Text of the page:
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| | Space on Aug 20, 2013

This date in science: NASA launched Voyager 2 space probe

Voyager 2 realized the vision of what was originally called a Grand Tour of the outer solar system. It remains the only craft to have visited all four outer planets.

August 20, 1977. NASA launched the phenomenal Voyager 2 space probe to the outer solar system on this date in 1977. They launched it some weeks before its twin craft, Voyager 1, which moved faster and eventually passed it to become the most distant human-made object from Earth, perhaps the first to leave the solar system. Voyager 2 has been operating for 35 years, 11 months, and 31 days as of August 20, 2013. Although its transmissions are faint, coming as they do from very far away, the craft still transmits data and receives messages via NASA’s Deep Space Network. Scientists believe it will be able to continue communications until around the year 2025.

As Voyager 2 sped away from Earth, it looked back and acquired this image of a crescent-shaped Earth and moon -- the first of its kind ever taken by a spacecraft -- on Sept. 18, 1977.  Voyager 2 was 7.25 million miles (11.66 million kilometers) from Earth at the time.  Image via NASA.

As Voyager 2 sped away from Earth, it looked back and acquired this image of a crescent-shaped Earth and moon — the first of its kind ever taken by a spacecraft — on Sept. 18, 1977. Voyager 2 was 7.25 million miles (11.66 million kilometers) from Earth at the time. Image via NASA.

This picture shows a region of the southern hemisphere extending from the Great Red Spot to the south pole. The white oval is seen beneath the Great Red Spot, and several small scale spots are visible farther to the south. Some of these organized cloud spots have similar morphologies, such as anticyclonic rotations and cyclonic regions to their west. The presence of the white oval causes the streamlines of the flow to bunch up between it and the Great Red Spot.

A region of Jupiter’s southern hemisphere extending from the Great Red Spot to the south pole. Before the Voyagers, we did not know Jupiter’s banded atmosphere, or Red Spot, contained so much detail. Image via JPL/Cal Tech.

Before the Voyagers, we did not know that Saturn's rings consisted of thousands of individual ringlets.  In this Voyager 2 image from 1981, you can also see the mysterious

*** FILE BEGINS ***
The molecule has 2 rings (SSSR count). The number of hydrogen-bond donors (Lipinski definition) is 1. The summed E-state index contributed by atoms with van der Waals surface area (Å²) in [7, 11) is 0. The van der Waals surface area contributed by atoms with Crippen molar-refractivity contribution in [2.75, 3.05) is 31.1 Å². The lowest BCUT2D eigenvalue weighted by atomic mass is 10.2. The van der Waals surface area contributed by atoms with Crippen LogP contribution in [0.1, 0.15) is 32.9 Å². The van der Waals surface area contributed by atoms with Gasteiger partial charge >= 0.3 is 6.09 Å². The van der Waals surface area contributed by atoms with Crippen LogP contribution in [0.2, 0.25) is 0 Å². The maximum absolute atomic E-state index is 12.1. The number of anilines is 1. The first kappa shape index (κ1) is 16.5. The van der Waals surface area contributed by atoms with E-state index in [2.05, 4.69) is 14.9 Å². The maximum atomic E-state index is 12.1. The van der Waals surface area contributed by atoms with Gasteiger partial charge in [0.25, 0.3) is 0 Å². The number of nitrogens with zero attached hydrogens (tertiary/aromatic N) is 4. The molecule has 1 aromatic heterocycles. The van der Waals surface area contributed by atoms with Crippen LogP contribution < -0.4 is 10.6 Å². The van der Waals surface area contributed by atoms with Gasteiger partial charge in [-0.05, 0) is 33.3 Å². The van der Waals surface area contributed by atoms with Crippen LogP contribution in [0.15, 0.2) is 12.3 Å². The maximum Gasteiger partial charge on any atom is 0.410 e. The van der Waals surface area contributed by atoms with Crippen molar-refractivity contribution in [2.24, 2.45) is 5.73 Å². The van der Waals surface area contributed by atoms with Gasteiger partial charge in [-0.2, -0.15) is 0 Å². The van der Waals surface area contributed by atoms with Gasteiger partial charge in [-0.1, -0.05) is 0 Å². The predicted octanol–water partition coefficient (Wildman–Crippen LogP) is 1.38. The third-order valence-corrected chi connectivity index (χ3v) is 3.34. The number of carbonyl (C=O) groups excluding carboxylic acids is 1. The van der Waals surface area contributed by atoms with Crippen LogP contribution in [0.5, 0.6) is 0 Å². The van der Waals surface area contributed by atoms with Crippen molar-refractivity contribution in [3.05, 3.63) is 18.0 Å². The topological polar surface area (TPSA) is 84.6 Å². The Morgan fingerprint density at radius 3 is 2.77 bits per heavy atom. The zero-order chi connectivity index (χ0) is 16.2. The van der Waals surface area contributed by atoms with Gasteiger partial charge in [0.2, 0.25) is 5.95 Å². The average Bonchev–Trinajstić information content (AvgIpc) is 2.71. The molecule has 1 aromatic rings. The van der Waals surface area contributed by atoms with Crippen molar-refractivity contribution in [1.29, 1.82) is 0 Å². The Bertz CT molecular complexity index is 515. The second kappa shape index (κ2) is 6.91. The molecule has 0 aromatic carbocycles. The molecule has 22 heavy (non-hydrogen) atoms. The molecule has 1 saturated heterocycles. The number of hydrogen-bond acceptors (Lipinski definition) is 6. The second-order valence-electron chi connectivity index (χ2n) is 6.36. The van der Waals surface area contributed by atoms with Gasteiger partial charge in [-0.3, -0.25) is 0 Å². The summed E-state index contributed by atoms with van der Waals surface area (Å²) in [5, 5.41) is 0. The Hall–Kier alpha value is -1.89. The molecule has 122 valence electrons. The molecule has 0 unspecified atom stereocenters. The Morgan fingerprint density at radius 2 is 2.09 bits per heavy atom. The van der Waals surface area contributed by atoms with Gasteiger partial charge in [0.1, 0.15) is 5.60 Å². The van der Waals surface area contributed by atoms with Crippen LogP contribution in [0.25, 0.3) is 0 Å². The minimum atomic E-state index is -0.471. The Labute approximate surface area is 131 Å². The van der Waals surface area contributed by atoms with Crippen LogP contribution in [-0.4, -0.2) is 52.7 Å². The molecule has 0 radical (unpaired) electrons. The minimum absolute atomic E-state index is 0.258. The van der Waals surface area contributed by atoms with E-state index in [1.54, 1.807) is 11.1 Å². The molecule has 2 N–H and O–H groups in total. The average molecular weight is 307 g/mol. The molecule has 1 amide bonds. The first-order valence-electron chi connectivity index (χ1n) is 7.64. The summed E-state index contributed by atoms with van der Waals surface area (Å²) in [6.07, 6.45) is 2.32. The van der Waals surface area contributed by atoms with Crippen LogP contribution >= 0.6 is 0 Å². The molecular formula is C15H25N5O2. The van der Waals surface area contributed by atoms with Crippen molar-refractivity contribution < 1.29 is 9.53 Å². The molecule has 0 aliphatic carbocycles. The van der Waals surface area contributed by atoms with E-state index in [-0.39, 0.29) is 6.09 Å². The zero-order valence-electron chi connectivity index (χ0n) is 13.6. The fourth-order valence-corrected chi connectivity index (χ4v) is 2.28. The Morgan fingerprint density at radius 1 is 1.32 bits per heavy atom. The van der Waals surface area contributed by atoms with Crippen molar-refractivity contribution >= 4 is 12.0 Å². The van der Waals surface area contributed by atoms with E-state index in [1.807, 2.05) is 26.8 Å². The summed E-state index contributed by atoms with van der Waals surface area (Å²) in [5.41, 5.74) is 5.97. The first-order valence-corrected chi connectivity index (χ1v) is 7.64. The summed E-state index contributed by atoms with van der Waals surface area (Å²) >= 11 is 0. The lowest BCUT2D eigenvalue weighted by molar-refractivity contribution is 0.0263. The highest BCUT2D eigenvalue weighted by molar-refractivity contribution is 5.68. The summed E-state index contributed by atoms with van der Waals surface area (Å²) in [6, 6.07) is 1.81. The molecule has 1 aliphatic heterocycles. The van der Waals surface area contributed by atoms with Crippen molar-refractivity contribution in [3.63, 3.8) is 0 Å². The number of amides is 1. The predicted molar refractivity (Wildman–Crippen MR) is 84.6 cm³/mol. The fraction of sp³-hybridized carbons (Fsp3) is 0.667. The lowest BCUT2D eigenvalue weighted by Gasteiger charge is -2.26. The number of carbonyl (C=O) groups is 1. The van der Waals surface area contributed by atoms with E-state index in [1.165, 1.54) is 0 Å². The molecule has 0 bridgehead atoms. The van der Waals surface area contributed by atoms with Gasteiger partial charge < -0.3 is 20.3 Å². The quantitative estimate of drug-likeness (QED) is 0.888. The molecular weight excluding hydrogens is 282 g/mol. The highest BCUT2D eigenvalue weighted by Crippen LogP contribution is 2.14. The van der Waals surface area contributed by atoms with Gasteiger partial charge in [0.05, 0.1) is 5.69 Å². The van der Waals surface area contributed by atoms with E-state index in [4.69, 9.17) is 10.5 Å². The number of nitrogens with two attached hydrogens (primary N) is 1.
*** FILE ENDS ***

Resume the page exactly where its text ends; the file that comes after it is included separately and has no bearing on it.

Before the Voyagers, we did not know that Saturn’s rings consisted of thousands of individual ringlets. In this Voyager 2 image from 1981, you can also see the mysterious “spokes” in Saturn’s rings. Image via NASA.

Voyager 2 is still the only spacecraft to have visited the outer planets Uranus and Neptune.  Here is Uranus as seen by Voyager 2 in 1986.  To the spacecraft, the planet appeared as a featureless blue ball.  Image via NASA

Voyager 2 is still the only spacecraft to have visited the outer planets Uranus and Neptune. Here is Uranus as seen by Voyager 2 in 1986. To the spacecraft, the planet appeared as a featureless blue ball. Image via NASA

Voyager 2 passed Neptune in 1989.  It saw cloud features in Neptune's atmosphere, tracked by the Voyager cameras as the craft swept past.  Image via NASA.

Voyager 2 passed Neptune in 1989. It saw cloud features in Neptune’s atmosphere, tracked by the Voyager cameras as the craft swept past. Image via NASA.

Voyager project manager in 1977 was John Casani, shown here with small flag that was folded and sewed into the thermal blankets of the Voyager spacecraft before launch. Voyager 2 is behind him.  Also, shown are the famous gold records carried by the Voyager.  Read about the story of the records here.

Voyager project manager in 1977 was John Casani, shown here with small flag that was folded and sewed into the thermal blankets of the Voyager spacecraft before launch. Voyager 2 is behind him. Also shown is one of the famous gold records carried by the Voyagers. Read about the story of the records here.

NASA originally conceived of the Voyager mission in the 1960s as a planetary Grand Tour to study the outer planets. The fact that all four outer planets would be, temporarily, within one quadrant of the solar system around the decade of the 1980s inspired the idea. Inevitable funding difficulties intervened, and for a time it appeared the Grand Tour would never be realized. But Voyager 2′s launch took advantage not only of the particular configuration of planets – but also a new technique, called a gravity assist. This technique let the craft visit all four outer planets (Jupiter, Saturn, Uranus, Neptune), while requiring a minimal amount of propellant and a shorter transit duration between planets.

The plan hinged on whether Voyager 1 would be able to perform a successful flyby of Saturn’s large and intriguing moon Titan. It did, and Voyager 2 got the go-ahead to travel on toward Uranus and Neptune, ultimately realizing the vision of the planetary Grand Tour.

Voyager 2 remains the only craft from Earth to have visited Uranus and Neptune.

Bottom line: The phenomenal Voyager 2 spacecraft launched on August 20, 1977. It ultimately visited all four outer planets – Jupiter, Saturn, Uranus and Neptune – and remains the only craft from Earth to have done so.